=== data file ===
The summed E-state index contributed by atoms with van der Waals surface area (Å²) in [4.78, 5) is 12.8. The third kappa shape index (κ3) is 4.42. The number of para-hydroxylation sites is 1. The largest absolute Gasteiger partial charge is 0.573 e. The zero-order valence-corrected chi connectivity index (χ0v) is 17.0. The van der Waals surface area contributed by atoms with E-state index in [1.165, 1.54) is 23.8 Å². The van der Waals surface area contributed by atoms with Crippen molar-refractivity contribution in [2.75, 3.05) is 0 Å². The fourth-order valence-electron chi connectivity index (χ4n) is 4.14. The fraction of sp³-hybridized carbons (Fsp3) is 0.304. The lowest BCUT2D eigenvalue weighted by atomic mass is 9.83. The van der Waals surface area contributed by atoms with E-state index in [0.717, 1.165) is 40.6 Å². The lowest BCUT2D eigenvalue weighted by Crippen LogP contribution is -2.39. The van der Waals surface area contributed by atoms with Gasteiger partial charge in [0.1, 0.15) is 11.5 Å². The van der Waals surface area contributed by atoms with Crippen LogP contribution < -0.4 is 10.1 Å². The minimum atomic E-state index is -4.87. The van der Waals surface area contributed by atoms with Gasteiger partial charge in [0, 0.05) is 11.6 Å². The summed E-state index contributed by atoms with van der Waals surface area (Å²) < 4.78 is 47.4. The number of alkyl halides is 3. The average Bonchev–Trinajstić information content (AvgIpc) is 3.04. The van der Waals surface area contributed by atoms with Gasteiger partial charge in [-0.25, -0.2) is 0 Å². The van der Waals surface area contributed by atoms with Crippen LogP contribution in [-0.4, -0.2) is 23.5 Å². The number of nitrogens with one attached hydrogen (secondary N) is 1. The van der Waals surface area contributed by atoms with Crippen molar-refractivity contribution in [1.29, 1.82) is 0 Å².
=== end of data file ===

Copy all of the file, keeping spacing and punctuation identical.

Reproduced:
The summed E-state index contributed by atoms with van der Waals surface area (Å²) in [4.78, 5) is 12.8. The third kappa shape index (κ3) is 4.42. The number of para-hydroxylation sites is 1. The largest absolute Gasteiger partial charge is 0.573 e. The zero-order valence-corrected chi connectivity index (χ0v) is 17.0. The van der Waals surface area contributed by atoms with E-state index in [1.165, 1.54) is 23.8 Å². The van der Waals surface area contributed by atoms with Crippen molar-refractivity contribution in [2.75, 3.05) is 0 Å². The fourth-order valence-electron chi connectivity index (χ4n) is 4.14. The fraction of sp³-hybridized carbons (Fsp3) is 0.304. The lowest BCUT2D eigenvalue weighted by atomic mass is 9.83. The van der Waals surface area contributed by atoms with E-state index in [0.717, 1.165) is 40.6 Å². The lowest BCUT2D eigenvalue weighted by Crippen LogP contribution is -2.39. The van der Waals surface area contributed by atoms with Gasteiger partial charge in [0.1, 0.15) is 11.5 Å². The van der Waals surface area contributed by atoms with Crippen LogP contribution < -0.4 is 10.1 Å². The minimum atomic E-state index is -4.87. The van der Waals surface area contributed by atoms with Gasteiger partial charge in [0, 0.05) is 11.6 Å². The summed E-state index contributed by atoms with van der Waals surface area (Å²) < 4.78 is 47.4. The number of alkyl halides is 3. The average Bonchev–Trinajstić information content (AvgIpc) is 3.04. The van der Waals surface area contributed by atoms with Gasteiger partial charge in [-0.25, -0.2) is 0 Å². The van der Waals surface area contributed by atoms with Crippen LogP contribution in [-0.4, -0.2) is 23.5 Å². The number of nitrogens with one attached hydrogen (secondary N) is 1. The van der Waals surface area contributed by atoms with Crippen molar-refractivity contribution in [1.29, 1.82) is 0 Å².